Flagship of Friuli with a new stadium to prove it

Teams, tales and tips – a guide to the local game

Set in Italy’s far north-east, close to Slovenia, the Adriatic and the Alps, Udine is the main city of Friuli. With Germanic and Slav influences, Friuli has its own language and its own wine, available around Udine’s pretty centre. Habsburg for nearly a century, Udine is home to Moretti beer. Before the war, the head of the brewery also owned the club and had the stadium named after him.

This club, Udinese Calcio, are officially Italy’s second oldest, being formed in 1896. They now play at the Stadio Friuli, 4km north-west of town in the area of Rizzi, out by the main A23/E55 motorway that links Venice with Austria, skirting the Alps.

Welcome to Udine/Kate Carlisle

After a complete renovation in 2014-16, the stadium is the second in Serie A after Juventus to be owned by the club who play there. A sponsorship deal with car firm Dacia helped pay for it – Udine was part of Italy’s failed bid to host Euro 2016, and so missed out on major external funding.

The opening of the Friuli in 1976 shifted the focus of the local football community away from the Moretti Park, south-east of the city centre, where the Stadio Moretti had served Udinese for five decades. The street alongside is still called viale Luigi Moretti. Bars by piazzale XXVI Luglio still attract older tifosi.

In the top flight since 1995, Udinese have no immediate local rivals, with the possible exception of Verona/Chievo. In fact, many away trips involve a whole day’s travel – the trek from Udine to Crotone is 1,200km.

Welcome to Udine/Rudi Jansen

The capital of the Friuli region, Trieste, has a local team Triestina where later successful coaches Nereo Rocco and Cesare Maldini made their respective playing debuts. Triestina’s stadium took Rocco’s name and during the reconstruction of the Stadio Friuli, hosted Udinese’s home games.

As for Triestina, the latest relaunch came in 2016 and the club now plays in Serie C.

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Getting Around

Arriving in town, local transport and timings

Friuli-Venezia-Giulia Airport, often referred to as ‘Trieste Airport’. (and also known as Ronchi dei Legionari), is actually just as close to Udine, 44km (27 miles) away. Bus E51 runs every 1-2hrs, taking 1hr to reach the Autostazione bus terminal in Udine, near the train station on viale Europa Unità, about 2km south of the city centre. Tickets (€4.75) are sold from the machine or at the Tourist Information desk in Arrivals. There’s also an E51 service to Trieste – make sure you get on the Udine line. A taxi (+39 0481 778 000) should cost €75.

Another route to Udine would be via Treviso Airport, 120km (74 miles) away, used by low-cost carriers as a gateway to Venice. From the airport, the regular 6 bus takes 20mins to reach Treviso station. Tickets are €1.30 at Arrivals or €3 on board. A taxi (+39 0422 431 515) to Treviso station has a fixed fare of €15.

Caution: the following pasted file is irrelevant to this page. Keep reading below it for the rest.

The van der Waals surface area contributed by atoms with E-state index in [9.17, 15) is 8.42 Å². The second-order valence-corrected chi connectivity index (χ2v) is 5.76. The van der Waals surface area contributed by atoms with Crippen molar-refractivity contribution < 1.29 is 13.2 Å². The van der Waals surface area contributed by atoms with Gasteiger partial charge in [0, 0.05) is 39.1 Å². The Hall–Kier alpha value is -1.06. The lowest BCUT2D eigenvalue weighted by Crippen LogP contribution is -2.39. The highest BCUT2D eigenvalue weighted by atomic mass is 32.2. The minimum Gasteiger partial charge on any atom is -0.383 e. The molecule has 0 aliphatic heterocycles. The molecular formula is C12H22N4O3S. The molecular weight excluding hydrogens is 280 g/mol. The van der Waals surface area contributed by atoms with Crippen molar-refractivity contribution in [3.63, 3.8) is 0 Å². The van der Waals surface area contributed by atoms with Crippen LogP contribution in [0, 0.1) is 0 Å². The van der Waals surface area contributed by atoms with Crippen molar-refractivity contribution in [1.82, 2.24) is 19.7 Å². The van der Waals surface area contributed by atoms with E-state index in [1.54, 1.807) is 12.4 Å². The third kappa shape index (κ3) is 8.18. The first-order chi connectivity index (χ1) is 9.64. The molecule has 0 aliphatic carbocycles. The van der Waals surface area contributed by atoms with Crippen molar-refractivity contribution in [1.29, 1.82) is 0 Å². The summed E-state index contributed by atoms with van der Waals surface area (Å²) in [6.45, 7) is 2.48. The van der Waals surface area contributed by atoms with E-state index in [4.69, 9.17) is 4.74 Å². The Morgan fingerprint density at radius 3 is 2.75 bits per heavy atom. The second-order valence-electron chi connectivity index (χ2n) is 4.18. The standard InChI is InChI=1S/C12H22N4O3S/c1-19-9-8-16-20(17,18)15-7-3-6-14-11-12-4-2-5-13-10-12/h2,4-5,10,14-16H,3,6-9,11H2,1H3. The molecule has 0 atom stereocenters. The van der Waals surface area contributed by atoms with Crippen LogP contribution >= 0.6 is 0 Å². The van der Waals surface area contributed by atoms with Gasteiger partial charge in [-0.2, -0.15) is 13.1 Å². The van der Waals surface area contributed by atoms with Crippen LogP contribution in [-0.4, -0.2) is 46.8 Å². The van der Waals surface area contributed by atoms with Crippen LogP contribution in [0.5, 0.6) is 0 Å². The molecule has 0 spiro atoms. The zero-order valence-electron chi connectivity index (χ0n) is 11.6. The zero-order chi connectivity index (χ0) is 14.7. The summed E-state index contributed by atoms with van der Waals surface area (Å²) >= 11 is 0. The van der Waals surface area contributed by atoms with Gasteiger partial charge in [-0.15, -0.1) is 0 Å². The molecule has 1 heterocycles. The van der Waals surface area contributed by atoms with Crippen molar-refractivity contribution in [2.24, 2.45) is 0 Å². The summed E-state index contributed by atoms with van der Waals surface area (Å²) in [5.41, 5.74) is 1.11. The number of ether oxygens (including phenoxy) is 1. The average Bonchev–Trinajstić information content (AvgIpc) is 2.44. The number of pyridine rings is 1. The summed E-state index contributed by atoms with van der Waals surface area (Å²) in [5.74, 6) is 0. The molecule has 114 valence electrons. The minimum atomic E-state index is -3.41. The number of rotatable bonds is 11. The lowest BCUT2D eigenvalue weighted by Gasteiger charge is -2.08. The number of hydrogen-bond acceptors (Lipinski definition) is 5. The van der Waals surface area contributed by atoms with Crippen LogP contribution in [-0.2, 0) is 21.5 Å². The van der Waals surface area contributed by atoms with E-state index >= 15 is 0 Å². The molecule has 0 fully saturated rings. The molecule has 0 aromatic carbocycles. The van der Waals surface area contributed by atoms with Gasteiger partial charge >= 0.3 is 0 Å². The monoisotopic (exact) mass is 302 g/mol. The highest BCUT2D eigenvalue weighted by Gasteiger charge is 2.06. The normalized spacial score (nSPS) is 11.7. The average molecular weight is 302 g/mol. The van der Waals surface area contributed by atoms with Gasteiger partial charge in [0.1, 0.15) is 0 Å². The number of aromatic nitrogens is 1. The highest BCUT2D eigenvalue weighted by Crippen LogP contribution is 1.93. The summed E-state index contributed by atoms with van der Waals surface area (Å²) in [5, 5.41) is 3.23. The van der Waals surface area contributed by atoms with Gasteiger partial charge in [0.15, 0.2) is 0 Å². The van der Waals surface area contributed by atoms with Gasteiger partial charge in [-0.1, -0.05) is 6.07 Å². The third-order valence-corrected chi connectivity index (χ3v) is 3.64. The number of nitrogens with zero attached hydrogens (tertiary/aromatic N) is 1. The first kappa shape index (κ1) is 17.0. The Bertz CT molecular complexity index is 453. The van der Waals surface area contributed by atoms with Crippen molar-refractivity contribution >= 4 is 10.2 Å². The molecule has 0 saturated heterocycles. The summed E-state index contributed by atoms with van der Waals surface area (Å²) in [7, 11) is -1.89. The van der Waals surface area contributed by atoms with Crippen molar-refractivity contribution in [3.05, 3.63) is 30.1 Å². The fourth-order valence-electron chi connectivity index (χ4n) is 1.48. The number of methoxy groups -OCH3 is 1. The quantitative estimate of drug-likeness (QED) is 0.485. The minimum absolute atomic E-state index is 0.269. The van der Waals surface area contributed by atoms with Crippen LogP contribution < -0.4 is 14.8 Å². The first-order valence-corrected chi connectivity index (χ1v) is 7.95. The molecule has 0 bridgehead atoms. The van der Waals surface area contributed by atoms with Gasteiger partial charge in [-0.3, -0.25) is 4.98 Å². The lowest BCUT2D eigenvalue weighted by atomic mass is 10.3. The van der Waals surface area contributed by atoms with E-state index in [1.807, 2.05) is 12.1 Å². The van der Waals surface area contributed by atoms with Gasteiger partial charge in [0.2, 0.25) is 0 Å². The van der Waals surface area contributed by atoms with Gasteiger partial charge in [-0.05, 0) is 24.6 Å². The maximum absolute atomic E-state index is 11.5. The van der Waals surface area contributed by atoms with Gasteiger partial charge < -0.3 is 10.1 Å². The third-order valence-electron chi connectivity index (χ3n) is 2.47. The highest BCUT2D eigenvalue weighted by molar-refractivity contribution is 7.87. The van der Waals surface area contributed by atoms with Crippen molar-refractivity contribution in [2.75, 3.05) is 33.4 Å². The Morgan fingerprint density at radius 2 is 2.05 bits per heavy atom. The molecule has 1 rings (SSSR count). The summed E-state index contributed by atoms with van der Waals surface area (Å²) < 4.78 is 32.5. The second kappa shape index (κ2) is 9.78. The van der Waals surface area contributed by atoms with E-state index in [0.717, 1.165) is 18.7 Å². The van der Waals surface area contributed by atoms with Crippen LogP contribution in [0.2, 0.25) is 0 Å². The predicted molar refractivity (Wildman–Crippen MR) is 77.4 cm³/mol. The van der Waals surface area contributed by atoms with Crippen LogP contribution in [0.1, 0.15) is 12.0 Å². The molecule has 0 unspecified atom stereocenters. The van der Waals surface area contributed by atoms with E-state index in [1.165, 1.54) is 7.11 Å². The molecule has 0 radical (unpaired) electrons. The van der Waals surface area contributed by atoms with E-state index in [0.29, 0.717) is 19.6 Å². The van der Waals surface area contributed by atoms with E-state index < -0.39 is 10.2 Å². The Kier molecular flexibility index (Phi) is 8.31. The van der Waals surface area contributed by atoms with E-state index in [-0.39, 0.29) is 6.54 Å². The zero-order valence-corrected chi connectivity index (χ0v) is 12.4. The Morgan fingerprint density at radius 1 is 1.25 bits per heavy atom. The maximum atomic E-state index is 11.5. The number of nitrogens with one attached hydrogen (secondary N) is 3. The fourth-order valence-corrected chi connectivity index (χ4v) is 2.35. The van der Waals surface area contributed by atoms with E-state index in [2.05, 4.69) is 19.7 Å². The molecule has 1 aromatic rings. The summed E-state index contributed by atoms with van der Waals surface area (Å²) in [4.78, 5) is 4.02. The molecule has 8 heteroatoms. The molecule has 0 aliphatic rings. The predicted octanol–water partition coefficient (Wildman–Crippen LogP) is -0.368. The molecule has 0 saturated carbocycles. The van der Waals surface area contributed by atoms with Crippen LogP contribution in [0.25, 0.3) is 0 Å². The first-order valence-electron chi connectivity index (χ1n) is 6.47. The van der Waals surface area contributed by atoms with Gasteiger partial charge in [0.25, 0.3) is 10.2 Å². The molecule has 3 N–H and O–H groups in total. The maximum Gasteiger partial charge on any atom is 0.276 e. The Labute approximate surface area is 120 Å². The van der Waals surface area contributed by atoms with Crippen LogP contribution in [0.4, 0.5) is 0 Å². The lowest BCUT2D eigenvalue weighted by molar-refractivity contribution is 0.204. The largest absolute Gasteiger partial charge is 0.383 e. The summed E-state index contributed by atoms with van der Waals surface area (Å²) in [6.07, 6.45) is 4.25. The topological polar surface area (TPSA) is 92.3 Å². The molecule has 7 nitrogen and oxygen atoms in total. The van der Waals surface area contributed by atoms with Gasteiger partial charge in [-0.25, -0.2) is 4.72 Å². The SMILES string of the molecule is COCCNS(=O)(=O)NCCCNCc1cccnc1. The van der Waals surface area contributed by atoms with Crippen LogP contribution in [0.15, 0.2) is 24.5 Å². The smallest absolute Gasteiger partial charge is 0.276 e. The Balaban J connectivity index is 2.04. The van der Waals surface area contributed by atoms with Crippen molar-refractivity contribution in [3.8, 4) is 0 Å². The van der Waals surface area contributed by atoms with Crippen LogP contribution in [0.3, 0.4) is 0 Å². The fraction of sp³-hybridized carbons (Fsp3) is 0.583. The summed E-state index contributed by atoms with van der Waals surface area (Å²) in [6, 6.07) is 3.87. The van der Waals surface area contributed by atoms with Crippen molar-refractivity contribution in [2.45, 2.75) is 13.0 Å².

train from Treviso to Udine takes about 80mins and costs €11.

Udine is served by local buses. A ticket (biglietto orario) is €1.25 from the main office on viale Europa Unita, diagonally opposite the train station, or €2 on board. A day pass (giornaliero U-24) is €4.35. Taxi Udine (+39 0432 505 858) charges €15 from the train station to the stadium, way out north-west of town.

Where to Drink

The best pubs and bars for football fans

Bars dot the beer town of Udine, the historic home of Moretti. The former brewery, modern-day park and long vanished football ground all bear its name.

Nearby, just over the ring road that holds the city centre, Al Vecchio Stallo on via Viola is a lovely rustic spot decked out in vintage paraphernalia. Moved from its original location close by, the excellent Osteria Pierimortadele is now on via Bartolini near the Udinese store. It’s real football hang-out – though without a TV.

For quality bar action, and TV football with it, The Little Box is dearly missed – a buyer may still revive this popular spot that attracted a real cross-section of serious drinkers. The Black Stuff on via Gorghi is the city’s main pub, big on live guitar nights, with TV sports provided. The bare-brick, more restaurant-like I Piombi on via Manin attracts a discerning but pub-seeking crowd – with TV football, too. Also central but more upscale, Il Delser at via Cavour 18, has football on TV and a party feel on Saturday nights.

North of the city centre, more in the general direction of the stadium, Bire at piazzale Osoppo specialises in its own lager, wheat, red and dark beers, with a large TV indoors. Nearby at viale Volontari della Libertà 12, Old Pub keeps the focus more on Serie A, without neglecting your thirst.

Where to stay

The best hotels for the stadium and city centre

The regional Tourist Office has an accommodation-booking facility.

Two three-star hotels are conveniently located opposite the station: the Principe used by Italian rail staff; and the Europa, both quite modest but clean and comfortable. Also close to the station is the Hotel San Giorgio, with rooms in the €100 range.

Not far from the station, you’ll find more upscale lodgings at the Ambassador Palace. Under the same umbrella, the Friuli and Astoria offer mid-range comfort in downtown locations. For a quality stay Al Vecchio Tram is a designer spot in a classic old building in town.

Convenient for both the stadium and the city centre, the Hotel Suite Inn has a style and a breakfast more worthy of a four-star than a three. Think parquet floors and maple furnishings.

what to buy

Shirts, kits, merchandise and gifts

At via Grazzano 79, Manente Sport sells Udinese tops and accessories. It was opened by Sergio Manente, the ex-Udinese defender who played for Italy against England in 1952.